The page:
« Reply #3 on: January 08, 2013, 08:36:21 PM »
Josh-

If I might be the voice of reason.... You are biting off a LOT.  I get. it, youare a high ffunctioning individual.  So are many others here and in brewing.  All grain brewing is reasonably complex. And an all grain brew day is a long and busy affair.

I've taught a number of folks to brew.  It always works out better.... More fun... to do a few extract brews to get your legs under you before adding in a mash-tun. Beer is not made in the mash tun, it is made in the fermenter.  Learn what it takes to be sanitary with homebrew equipment.  Learn what it takes to ferment a good beer. 

I get it. I'm an engineer.   I've been one for 20 years. I've got two degrees. I get the confidence to want to jump into the deep endof the pool.  Trust me, make 3-5 extract brews. spend your learning, and financial resources, and time learning how to ferment the perfect beer. Learn how to make starters of the proper size for different beers.

All grain doesn't make better beer. In fact, in many cases it makes a worse beer.
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Offline KiwiBrewer

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Re: Some Q's before I dive in- Mash water, volumes, and yeast starters
« Reply #4 on: January 08, 2013, 10:30:43 PM »
I hear ya Tom. In fact I was expecting at least one person to give that advice.
As much as what you say makes perfect sense, I just can't get myself to change my mind and not jump into all grain (as cocky as that sounds).
I have been reading and researching for months, planning my water additions, preparing equipment and a basic yeast starter  kit, etc. I know that even with all this preparation there is a high chance that things will go wrong on brew day and I will end up with a bad batch of beer. To be honest it is pretty typical of me to jump into the deep end when it comes to hobbies, some times with bad results. I know that all-grain doesn't equate to better beer, it's just that I am doing this for fun, the challenge, and a love of beer (and science!).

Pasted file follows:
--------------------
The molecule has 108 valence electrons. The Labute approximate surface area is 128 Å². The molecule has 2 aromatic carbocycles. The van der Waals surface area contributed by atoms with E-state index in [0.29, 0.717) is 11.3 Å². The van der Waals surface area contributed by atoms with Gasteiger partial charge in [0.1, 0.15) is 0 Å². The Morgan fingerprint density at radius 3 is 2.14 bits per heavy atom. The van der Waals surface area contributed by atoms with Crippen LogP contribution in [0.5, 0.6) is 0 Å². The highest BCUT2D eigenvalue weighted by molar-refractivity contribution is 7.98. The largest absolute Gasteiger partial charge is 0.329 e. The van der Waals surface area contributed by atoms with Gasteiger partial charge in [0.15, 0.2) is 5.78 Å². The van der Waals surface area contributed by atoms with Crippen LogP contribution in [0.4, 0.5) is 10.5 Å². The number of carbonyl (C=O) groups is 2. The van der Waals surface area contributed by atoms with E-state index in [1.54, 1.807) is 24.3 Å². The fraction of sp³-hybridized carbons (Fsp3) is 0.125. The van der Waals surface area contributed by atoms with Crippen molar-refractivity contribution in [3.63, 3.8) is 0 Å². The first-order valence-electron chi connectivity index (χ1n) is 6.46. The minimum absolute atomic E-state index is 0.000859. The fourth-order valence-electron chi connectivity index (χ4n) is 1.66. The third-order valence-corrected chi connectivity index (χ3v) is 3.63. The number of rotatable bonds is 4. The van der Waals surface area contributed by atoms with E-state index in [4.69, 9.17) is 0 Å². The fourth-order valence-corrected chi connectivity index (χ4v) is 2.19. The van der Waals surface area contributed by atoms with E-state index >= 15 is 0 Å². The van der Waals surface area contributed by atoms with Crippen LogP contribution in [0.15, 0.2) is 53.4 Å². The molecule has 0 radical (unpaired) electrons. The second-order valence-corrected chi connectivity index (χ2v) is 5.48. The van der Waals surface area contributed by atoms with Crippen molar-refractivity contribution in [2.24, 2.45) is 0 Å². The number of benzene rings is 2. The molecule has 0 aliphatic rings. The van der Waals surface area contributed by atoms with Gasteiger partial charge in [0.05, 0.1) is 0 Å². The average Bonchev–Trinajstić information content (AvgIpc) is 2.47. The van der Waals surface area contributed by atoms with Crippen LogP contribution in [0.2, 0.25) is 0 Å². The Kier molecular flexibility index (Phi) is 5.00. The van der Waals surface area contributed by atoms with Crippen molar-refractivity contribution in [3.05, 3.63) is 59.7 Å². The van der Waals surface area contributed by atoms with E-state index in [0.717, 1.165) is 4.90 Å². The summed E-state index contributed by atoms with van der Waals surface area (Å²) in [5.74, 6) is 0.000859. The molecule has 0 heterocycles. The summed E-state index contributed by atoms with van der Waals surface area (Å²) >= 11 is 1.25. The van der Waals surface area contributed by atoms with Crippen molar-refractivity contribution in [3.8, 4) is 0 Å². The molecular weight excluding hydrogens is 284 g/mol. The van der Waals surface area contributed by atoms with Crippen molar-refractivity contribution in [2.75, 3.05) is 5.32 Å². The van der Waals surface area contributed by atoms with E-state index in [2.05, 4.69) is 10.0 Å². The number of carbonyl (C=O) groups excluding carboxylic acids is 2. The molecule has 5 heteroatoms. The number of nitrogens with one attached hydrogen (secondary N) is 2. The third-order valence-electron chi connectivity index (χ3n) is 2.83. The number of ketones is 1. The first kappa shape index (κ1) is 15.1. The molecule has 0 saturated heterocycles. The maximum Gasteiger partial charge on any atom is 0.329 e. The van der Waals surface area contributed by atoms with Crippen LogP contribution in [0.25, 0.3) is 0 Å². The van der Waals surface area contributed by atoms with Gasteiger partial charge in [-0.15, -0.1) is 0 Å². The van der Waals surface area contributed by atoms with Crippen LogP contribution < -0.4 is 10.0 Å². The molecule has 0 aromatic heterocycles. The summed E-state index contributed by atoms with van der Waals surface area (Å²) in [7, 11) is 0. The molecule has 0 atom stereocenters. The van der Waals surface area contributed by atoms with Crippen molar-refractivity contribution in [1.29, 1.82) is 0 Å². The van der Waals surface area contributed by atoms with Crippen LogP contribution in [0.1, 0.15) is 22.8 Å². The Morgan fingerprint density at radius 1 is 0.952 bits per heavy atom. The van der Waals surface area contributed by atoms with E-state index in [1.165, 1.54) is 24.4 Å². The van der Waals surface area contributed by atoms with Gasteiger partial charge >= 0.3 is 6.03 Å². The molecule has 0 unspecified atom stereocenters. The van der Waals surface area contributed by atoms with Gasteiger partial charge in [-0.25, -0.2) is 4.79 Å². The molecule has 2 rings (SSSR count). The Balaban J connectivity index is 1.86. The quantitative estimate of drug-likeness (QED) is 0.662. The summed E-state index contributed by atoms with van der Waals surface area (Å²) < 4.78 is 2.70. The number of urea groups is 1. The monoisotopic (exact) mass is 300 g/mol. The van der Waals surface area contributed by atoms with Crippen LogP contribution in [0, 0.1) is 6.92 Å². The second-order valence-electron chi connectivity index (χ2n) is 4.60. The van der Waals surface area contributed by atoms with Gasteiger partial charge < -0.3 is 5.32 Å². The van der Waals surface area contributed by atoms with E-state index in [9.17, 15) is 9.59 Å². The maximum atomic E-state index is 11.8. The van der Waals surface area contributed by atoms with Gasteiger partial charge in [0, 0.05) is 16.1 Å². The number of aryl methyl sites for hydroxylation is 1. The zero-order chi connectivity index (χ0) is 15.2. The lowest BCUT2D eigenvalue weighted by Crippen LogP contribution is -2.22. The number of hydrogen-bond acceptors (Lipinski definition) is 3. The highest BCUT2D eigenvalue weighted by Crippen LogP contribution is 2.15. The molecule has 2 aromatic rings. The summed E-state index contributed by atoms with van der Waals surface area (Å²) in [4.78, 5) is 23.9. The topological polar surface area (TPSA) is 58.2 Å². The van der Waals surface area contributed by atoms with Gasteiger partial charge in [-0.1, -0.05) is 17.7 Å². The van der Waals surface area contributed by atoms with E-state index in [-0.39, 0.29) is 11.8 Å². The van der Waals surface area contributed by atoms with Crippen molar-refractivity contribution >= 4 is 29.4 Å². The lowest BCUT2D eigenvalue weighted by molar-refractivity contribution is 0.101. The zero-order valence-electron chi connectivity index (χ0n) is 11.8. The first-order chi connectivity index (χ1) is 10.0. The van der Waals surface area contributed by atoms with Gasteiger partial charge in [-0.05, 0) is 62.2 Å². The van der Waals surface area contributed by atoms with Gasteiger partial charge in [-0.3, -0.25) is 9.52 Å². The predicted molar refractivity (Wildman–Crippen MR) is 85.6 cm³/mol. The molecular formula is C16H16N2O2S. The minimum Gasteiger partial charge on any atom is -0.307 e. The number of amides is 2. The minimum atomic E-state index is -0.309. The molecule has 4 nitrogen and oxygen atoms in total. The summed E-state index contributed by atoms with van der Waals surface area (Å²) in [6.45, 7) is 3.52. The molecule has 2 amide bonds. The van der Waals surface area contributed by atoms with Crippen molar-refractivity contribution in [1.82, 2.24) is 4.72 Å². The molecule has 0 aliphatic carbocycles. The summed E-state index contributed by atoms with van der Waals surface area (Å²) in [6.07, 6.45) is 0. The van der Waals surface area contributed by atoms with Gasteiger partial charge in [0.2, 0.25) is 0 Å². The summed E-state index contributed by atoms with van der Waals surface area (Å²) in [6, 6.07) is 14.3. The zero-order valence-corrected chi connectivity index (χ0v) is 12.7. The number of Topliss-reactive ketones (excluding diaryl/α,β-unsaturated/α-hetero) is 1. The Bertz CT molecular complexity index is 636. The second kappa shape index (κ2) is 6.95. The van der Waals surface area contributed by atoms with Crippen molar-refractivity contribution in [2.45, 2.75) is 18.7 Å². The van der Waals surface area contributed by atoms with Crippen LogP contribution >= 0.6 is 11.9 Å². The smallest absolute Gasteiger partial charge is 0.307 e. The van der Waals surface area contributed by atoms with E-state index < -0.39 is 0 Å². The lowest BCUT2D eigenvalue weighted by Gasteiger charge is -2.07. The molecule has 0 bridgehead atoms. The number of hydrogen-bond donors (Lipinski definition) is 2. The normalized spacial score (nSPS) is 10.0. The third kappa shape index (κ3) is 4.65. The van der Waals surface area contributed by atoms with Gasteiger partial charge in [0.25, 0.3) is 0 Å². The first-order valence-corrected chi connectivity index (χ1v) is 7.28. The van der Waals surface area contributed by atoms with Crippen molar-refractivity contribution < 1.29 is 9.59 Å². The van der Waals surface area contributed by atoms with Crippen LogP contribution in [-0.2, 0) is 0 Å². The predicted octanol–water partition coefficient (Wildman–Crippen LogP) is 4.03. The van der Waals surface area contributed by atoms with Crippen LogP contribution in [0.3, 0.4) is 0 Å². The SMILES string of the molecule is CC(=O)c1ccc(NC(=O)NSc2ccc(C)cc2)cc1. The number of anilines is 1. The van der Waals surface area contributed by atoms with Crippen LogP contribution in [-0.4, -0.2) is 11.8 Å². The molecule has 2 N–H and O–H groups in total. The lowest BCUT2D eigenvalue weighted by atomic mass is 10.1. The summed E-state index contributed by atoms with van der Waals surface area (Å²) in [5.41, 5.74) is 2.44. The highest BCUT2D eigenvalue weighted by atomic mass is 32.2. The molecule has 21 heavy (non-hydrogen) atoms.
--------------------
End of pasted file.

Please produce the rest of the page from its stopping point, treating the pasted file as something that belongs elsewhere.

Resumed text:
I am prepared to fail ( although I hope I don't) and I will keep this thread updated with how it turns out.

Offline alcaponejunior

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Re: Some Q's before I dive in- Mash water, volumes, and yeast starters
« Reply #5 on: January 09, 2013, 12:06:37 PM »
I'm going to meet you halfway on the advice.  Obviously you're ready to go for all grain, so just do it.  It's not as hard as it seems.  My brother may never see an extract batch. 

However, you are delving a little deep into the parameters of beersmith for a first batch.  You won't be able to control all those parameters as closely as you might want. 

You have to dial things in for your system.  Estimating them all to within the tolerances you seem to be focusing on is probably impossible. 

However, it won't be that far off either.  It will be surprisingly close, and you can play with the numbers over your upcoming batches.

I suggest you focus on sanitization and timing first, primarily sanitization!

Use the beersmith timers!  I also make sure and schedule everything on a slightly different timing, for instance if I have hops going in at ten minutes, I schedule the Irish moss for 12 minutes so they don't overlap, and every timer means one addition. 

As an example of what I'm saying about not trying to be too precise on your first batch... I'm on AG batch 8, with lots of extract batches behind me.  I've decided that all of my beers in the 1.050-1.060 OG range will be done with eight gallons of water (I have to buy water in advance).  It's about 3.5 gallons or so for the mash, and about 4 gallons for sparging, leaving me 6.5 gallons for the boil (usually wind up with about 5-5.5 gallons of usable wort).  It's worked out nearly perfectly, both in practical terms, and via the beersmith numbers.  I usually have just enough left over for the priming sugar.  If I'm doing a yeast starter, I get one extra gallon for a safety margin.  No problems so far, and all of my beers have been within 0.005 of my intended OG. 

If you are off by a quart or two over a five gallon batch, no worries!  And hey, if it's a 5.5 gallon batch that's 0.005 points less than what you intended, no biggie, more beer!  Even if you make less beer than you intended, it will still be good beer! 

Don't try to be too perfect on your first batch.  Just get the process down first, dial in your numbers later.

« Last Edit: January 09, 2013, 12:09:58 PM by alcaponejunior »